Tudor: Silence isn't golden for UNC's problems

Staff WriterAugust 11, 2010 

Regardless of how the NCAA investigation into North Carolina's football program plays out, the school already has taken an image hit, partially because of its unwillingness to publicly address the situation.

Those involved are presumed innocent, of course. But Carolina's unwillingness to get out on front on this issue is taking an unseen but growing toll on the public-opinion front.

An obvious vow of silence goes beyond head coach Butch Davis, associate head coach John Blake, athletic director Dick Baddour and football players Marvin Austin and Greg Little.

Chancellor Holden Thorp has remained disturbingly mum during the entire episode.

This public retreat gives the appearance of stonewalling - a course that only intensifies public anxiety and suspicion. It also makes the school look scared to many and guilty to at least some.

Everyone may have a reason - or an excuse - to live in the bunker. But don't be misled into thinking the NCAA has the right to impose gag orders on citizens.

Blake, who has been linked to sports agent Gary Wichard, is a public employee with an annual salary of almost a quarter of a million dollars, plus perks.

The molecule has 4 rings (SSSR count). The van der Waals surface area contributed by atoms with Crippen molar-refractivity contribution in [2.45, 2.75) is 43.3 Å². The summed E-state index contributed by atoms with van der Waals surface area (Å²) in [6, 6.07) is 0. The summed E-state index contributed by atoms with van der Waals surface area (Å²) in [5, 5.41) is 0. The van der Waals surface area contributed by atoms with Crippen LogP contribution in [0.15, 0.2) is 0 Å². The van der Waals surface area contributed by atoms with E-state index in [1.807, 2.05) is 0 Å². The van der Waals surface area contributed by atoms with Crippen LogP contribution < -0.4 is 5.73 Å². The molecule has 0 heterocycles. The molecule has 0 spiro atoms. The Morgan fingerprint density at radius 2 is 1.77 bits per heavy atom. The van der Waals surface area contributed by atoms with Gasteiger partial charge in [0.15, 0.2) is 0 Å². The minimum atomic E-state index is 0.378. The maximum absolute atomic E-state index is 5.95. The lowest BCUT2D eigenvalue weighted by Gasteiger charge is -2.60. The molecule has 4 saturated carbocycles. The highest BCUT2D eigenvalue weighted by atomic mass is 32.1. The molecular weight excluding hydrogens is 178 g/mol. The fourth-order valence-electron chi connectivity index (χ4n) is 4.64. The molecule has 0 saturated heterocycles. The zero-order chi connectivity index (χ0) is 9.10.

While it's well documented that big-time college football coaches of all ranks and regard are hideously overpaid, the kind of money Blake is making as an assistant should come with a stipulation to be open and honest when the reputation of an entire university is at stake.

Davis and Baddour, in fact, should demand as much from Blake.

Carolina, by now, either knows for sure what has or hasn't happened, or it has a very good idea.

To assume otherwise is to assume that Baddour, Davis and other school officials - Thorp and school lawyers - haven't sat down with Blake and gotten to the bottom of the situation. That meeting has taken place, whether anyone in authority says so or not.

Austin and Little are on full scholarship to a state university. The Rams Club may be footing the scholarship money, but the taxpayers of North Carolina foot most of the bill for the school to operate.

While Carolina stays quiet, others are talking.

South Carolina coach Steve Spurrier, whose disdain for UNC dates back decades, chimed in Tuesday with his opinion when asked about the reports on Blake.

"When you've been in coaching as long as I have, we know the reputation of almost all the coaches that have been around a long time," Spurrier told reporters. "We all have a reputation, especially guys who've coached 20 years or so. It's hard to hide whatever your reputation is."

Spurrier recruits against UNC, so it's to his advantage to take a free shot at the Tar Heels. But when UNC doesn't defend the reputation of an associate head coach, it can't look anything except mystifying.

At best, the school is pursing a very odd strategy. It's almost as though everyone is hoping that if they keep quiet, the problem will just go away.

In reality, Carolina's self-inflicted harm to its prestige could wind up being more damaging than anything the NCAA hands down.

caulton.tudor@newsobserver.com or 919-829-8946

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